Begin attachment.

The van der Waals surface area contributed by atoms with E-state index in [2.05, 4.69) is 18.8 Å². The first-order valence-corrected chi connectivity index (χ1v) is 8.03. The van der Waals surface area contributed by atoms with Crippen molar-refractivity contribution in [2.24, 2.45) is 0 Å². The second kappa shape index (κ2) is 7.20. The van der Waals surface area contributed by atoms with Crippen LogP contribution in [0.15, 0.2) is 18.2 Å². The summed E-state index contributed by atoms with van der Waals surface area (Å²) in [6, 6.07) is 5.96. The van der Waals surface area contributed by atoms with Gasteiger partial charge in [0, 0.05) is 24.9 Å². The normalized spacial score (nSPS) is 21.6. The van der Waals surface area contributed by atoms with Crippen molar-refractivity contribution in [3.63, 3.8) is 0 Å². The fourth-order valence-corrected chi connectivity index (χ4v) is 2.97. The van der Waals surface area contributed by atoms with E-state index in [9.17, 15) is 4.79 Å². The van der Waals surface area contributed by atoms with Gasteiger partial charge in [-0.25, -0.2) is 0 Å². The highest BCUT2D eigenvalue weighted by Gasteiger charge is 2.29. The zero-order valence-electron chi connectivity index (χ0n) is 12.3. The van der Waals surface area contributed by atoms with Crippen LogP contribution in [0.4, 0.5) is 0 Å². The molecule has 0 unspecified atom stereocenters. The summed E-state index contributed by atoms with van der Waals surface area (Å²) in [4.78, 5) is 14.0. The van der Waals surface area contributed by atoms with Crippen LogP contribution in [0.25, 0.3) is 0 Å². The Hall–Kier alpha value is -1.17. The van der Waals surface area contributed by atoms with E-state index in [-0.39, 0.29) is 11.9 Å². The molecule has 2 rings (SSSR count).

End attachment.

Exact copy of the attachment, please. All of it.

The van der Waals surface area contributed by atoms with E-state index in [2.05, 4.69) is 18.8 Å². The first-order valence-corrected chi connectivity index (χ1v) is 8.03. The van der Waals surface area contributed by atoms with Crippen molar-refractivity contribution in [2.24, 2.45) is 0 Å². The second kappa shape index (κ2) is 7.20. The van der Waals surface area contributed by atoms with Crippen LogP contribution in [0.15, 0.2) is 18.2 Å². The summed E-state index contributed by atoms with van der Waals surface area (Å²) in [6, 6.07) is 5.96. The van der Waals surface area contributed by atoms with Gasteiger partial charge in [0, 0.05) is 24.9 Å². The normalized spacial score (nSPS) is 21.6. The van der Waals surface area contributed by atoms with Crippen molar-refractivity contribution in [3.63, 3.8) is 0 Å². The fourth-order valence-corrected chi connectivity index (χ4v) is 2.97. The van der Waals surface area contributed by atoms with E-state index in [9.17, 15) is 4.79 Å². The van der Waals surface area contributed by atoms with Gasteiger partial charge in [-0.25, -0.2) is 0 Å². The highest BCUT2D eigenvalue weighted by Gasteiger charge is 2.29. The zero-order valence-electron chi connectivity index (χ0n) is 12.3. The van der Waals surface area contributed by atoms with Crippen LogP contribution in [0.4, 0.5) is 0 Å². The molecule has 0 unspecified atom stereocenters. The summed E-state index contributed by atoms with van der Waals surface area (Å²) in [4.78, 5) is 14.0. The van der Waals surface area contributed by atoms with Crippen LogP contribution in [0.25, 0.3) is 0 Å². The Hall–Kier alpha value is -1.17. The van der Waals surface area contributed by atoms with E-state index in [-0.39, 0.29) is 11.9 Å². The molecule has 2 rings (SSSR count).